- Her mother would be socially isolated if she would leave her care home. However, in response, the manager told her that her mother would have the opportunity to meet with other clients and socialise.
- Staying safe from harm section:
- Mrs M does not recognise her limited mobility and will try to mobilise independently without appropriate support. This happened on one occasion when care home staff left her alone briefly. Mrs M cannot remember that she cannot mobilise very well, putting her at high risk of falls. Care home staff do not leave Mrs M on her own throughout the day.
- Staff check on her two-hourly overnight in case of any concerns. However, she routinely sleeps well overnight without any support needed.
- The social worker explained he had spoken to the care home manager, who said Mrs M sleeps well overnight. However, Ms C said the care home had shown her night care records that indicated her mother was receiving support at night. Staff had to turn her every four hours while she was in bed, to reduce the risk of pressure sores.
- The assessment did also not say anything about her mother's inability to use of a call bell to call for help. This is why staff would check her at night every two hours.
- Her inability to use a bell would be a risk to her safety and wellbeing if left alone in her own flat within a Flexicare environment. This was clearly not factored into the decision.
- Telecare falls sensors would not be able to prevent her mother from falling; it would only alert staff after she had a fall. Her mother needed constant monitoring to ensure she would not try to mobilise independently, something which could not happen if she was left alone in her Flexicare flat.
- Although the records showed Mrs M was awake at times, and that she would have a pad change at 5.30am most days, the Council did not consider this significant night needs. A worker would be on site at the Flexicare scheme during the night in case of an emergency.
- A sensor mat and falls detector would be provided with regards to her risk of falls.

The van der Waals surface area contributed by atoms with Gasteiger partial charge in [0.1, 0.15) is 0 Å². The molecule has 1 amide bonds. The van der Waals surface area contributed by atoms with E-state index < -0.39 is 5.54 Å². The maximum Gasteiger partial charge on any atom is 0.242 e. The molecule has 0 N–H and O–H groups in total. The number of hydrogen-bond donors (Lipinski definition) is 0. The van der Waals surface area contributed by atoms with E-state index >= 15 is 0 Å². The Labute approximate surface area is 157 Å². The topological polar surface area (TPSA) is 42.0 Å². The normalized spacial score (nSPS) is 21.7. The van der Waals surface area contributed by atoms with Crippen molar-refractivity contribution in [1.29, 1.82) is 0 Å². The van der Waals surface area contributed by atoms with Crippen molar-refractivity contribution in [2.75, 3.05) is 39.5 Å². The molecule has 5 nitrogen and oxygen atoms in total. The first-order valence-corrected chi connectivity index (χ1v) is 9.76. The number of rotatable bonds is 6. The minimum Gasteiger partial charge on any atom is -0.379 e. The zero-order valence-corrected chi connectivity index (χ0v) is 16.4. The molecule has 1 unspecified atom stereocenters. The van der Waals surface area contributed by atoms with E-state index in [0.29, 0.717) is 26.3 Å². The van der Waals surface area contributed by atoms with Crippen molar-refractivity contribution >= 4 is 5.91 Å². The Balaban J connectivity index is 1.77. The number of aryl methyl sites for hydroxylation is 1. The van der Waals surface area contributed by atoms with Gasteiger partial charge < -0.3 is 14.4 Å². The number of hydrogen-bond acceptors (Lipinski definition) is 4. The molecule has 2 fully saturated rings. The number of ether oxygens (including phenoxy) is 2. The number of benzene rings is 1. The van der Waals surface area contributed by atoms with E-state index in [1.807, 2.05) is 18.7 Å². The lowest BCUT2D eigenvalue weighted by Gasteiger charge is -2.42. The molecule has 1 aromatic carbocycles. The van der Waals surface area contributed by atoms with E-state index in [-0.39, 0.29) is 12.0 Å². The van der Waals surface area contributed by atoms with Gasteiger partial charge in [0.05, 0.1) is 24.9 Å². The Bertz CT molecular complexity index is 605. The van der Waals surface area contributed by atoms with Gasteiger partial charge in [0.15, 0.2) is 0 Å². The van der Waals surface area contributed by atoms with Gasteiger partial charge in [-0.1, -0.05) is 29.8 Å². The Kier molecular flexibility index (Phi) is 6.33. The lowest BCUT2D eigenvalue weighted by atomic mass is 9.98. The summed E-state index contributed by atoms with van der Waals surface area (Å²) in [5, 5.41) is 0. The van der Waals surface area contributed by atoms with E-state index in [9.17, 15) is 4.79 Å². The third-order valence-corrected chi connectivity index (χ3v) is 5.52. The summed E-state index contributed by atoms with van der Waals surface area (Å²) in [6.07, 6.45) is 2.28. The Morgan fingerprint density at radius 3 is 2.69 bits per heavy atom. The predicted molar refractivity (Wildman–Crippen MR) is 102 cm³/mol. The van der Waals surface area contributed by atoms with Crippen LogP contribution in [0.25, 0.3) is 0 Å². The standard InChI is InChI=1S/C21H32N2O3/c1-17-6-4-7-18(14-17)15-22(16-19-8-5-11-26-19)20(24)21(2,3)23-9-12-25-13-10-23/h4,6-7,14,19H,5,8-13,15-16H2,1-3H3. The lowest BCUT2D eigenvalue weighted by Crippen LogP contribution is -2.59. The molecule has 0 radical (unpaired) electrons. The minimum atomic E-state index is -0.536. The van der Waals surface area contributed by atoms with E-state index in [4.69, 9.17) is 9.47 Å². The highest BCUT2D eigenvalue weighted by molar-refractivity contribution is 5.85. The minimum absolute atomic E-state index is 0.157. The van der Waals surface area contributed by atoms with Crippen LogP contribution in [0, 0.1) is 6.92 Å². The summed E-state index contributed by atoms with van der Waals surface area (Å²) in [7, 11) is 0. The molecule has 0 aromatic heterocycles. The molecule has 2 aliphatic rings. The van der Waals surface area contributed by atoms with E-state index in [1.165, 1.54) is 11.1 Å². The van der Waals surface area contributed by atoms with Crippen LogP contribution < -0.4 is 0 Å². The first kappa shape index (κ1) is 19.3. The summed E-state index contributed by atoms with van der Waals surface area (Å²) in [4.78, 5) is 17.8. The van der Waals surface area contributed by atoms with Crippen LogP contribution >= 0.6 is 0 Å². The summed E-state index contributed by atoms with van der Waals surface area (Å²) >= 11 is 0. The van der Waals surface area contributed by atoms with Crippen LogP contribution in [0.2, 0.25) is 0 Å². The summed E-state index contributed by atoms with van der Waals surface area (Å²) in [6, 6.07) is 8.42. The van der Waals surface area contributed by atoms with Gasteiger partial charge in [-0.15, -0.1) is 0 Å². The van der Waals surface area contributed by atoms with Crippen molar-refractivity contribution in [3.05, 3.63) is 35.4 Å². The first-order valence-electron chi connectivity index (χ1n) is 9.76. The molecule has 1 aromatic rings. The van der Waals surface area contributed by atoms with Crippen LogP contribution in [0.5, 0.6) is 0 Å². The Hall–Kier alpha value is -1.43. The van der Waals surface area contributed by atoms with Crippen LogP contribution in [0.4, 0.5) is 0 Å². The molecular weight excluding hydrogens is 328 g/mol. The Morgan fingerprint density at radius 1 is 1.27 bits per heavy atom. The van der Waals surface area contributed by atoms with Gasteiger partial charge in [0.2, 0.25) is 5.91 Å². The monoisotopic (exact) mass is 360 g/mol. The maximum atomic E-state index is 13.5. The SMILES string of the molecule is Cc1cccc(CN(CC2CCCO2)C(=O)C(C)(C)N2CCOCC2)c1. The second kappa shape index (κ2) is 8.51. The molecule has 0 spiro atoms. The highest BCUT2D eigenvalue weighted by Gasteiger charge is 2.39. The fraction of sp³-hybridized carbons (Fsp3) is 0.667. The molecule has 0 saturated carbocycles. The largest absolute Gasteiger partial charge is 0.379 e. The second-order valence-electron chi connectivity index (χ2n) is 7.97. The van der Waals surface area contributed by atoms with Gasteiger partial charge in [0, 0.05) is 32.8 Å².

- There are numerous voluntary resources within the community that than can provide social support.
- At the time of the assessment, Mrs M was on 4 hourly repositioning and pad checks at night. Her pads would be changed in bed when needed by two carer workers. The charts showed she was changed at least once most nights.
- It is not correct to say that: Mrs M was checked at 530am, because this was the end of the night shift. The end of the night shift was at 730am.
- It believes Flexicare would have been unsuitable for Mrs M.
- It has delegated the decision whether a person should go into a care home. This decision is made by managers, not a panel. However, if a manager recommends Flexicare, a panel decides in the end if this is suitable.
- It is very significant that Mrs M was unable to use a call bell system. If she was unable to call for help when needed, this would her at risk and make her vulnerable.
- While the social worker and the manager provided some information about Flexicare, and how it could work for Mrs M, it was not specific or comprehensive enough to reassure her daughter and address her concerns. He agreed that, in these specific circumstances, a meeting would have been better to discuss Ms C’s concerns, to enable her to come to a view if she would like to consider Flexicare.
- The Council’s fault (identified in paragraph 11) had contributed to Mrs M moving into the care home.
- Ms C had raised some serious concerns about the suitability of Flexicare, particularly in relation to: preventing her mother from falls (when she is alone in the flat and tries to mobilise), and her mother’s need to be checked / repositioned / changed at night by two carers.
- Mrs M’s inability to call for help if she needed (urgent) help, during the day and at night.
- She was vulnerable, had settled in the care home, and it would likely have a significant impact on her mental / emotional wellbeing if it would move her to a completely different and unfamiliar environment.
- The Council failed to establish if Mrs M was able to make decisions about her care and/or where she wanted to live. This is fault. As such, it failed to establish who the decision maker was and only discussed with Ms C whether she wanted to consider Flexicare for her mother:
- If Mrs M had capacity to decide where she wanted to live, the Council should have involved her mother in these discussions and ask her if she wanted to move into Flexicare.
- If Mrs M did not have capacity to make this decision, the Council could have reassured Ms C that it would organise a best interest meeting with all stakeholders involved (including the care home), at which Ms C could raise her concerns. Based on the information I have seen, it appears Mrs M did not have capacity to decide where she wanted to live.
- I recommended that the Council should, within four weeks of my decision:
- Provide an apology to Ms C for the faults identified above, the distress this has caused her and for the time and trouble she experienced in bringing the complaint. It should also pay her £200.
- Share the lessons learned above with staff within adult social care who are involved with carrying out needs assessments.
- For reasons explained above, I have upheld Ms C’s complaint.
- I am satisfied with the actions the Council will carry out to remedy this and have therefore decided to complete my investigation and close the case.
Investigator's decision on behalf of the Ombudsman